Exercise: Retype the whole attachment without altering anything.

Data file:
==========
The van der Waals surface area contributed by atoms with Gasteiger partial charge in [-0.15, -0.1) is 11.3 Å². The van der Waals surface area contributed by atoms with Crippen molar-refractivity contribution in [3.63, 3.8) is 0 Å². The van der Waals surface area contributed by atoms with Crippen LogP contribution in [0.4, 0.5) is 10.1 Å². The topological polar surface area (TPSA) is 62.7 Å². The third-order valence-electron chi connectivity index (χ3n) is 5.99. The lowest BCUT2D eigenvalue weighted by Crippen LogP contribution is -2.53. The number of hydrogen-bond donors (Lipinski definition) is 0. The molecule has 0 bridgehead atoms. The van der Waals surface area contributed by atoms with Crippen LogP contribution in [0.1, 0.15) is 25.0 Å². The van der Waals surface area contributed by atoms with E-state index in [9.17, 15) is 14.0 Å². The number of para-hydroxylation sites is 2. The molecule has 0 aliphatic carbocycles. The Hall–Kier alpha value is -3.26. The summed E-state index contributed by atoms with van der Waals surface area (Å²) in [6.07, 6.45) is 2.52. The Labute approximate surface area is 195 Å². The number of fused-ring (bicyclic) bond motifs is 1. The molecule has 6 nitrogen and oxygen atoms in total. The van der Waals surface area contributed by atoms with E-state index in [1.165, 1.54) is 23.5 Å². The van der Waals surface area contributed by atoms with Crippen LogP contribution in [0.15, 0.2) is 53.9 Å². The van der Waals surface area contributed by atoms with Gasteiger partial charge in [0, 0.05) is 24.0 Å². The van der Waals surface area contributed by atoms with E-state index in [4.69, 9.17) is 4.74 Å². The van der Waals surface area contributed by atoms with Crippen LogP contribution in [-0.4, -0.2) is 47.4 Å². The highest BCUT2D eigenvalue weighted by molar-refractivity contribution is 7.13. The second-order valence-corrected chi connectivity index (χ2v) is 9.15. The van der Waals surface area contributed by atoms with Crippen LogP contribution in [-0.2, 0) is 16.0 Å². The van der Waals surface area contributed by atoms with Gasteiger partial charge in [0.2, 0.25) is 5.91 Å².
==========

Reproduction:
The van der Waals surface area contributed by atoms with Gasteiger partial charge in [-0.15, -0.1) is 11.3 Å². The van der Waals surface area contributed by atoms with Crippen molar-refractivity contribution in [3.63, 3.8) is 0 Å². The van der Waals surface area contributed by atoms with Crippen LogP contribution in [0.4, 0.5) is 10.1 Å². The topological polar surface area (TPSA) is 62.7 Å². The third-order valence-electron chi connectivity index (χ3n) is 5.99. The lowest BCUT2D eigenvalue weighted by Crippen LogP contribution is -2.53. The number of hydrogen-bond donors (Lipinski definition) is 0. The molecule has 0 bridgehead atoms. The van der Waals surface area contributed by atoms with Crippen LogP contribution in [0.1, 0.15) is 25.0 Å². The van der Waals surface area contributed by atoms with E-state index in [9.17, 15) is 14.0 Å². The number of para-hydroxylation sites is 2. The molecule has 0 aliphatic carbocycles. The Hall–Kier alpha value is -3.26. The summed E-state index contributed by atoms with van der Waals surface area (Å²) in [6.07, 6.45) is 2.52. The Labute approximate surface area is 195 Å². The number of fused-ring (bicyclic) bond motifs is 1. The molecule has 6 nitrogen and oxygen atoms in total. The van der Waals surface area contributed by atoms with E-state index in [1.165, 1.54) is 23.5 Å². The van der Waals surface area contributed by atoms with Crippen LogP contribution in [0.15, 0.2) is 53.9 Å². The van der Waals surface area contributed by atoms with Gasteiger partial charge in [0, 0.05) is 24.0 Å². The van der Waals surface area contributed by atoms with E-state index in [4.69, 9.17) is 4.74 Å². The van der Waals surface area contributed by atoms with Crippen LogP contribution in [-0.4, -0.2) is 47.4 Å². The highest BCUT2D eigenvalue weighted by molar-refractivity contribution is 7.13. The second-order valence-corrected chi connectivity index (χ2v) is 9.15. The van der Waals surface area contributed by atoms with Crippen LogP contribution in [-0.2, 0) is 16.0 Å². The van der Waals surface area contributed by atoms with Gasteiger partial charge in [0.2, 0.25) is 5.91 Å².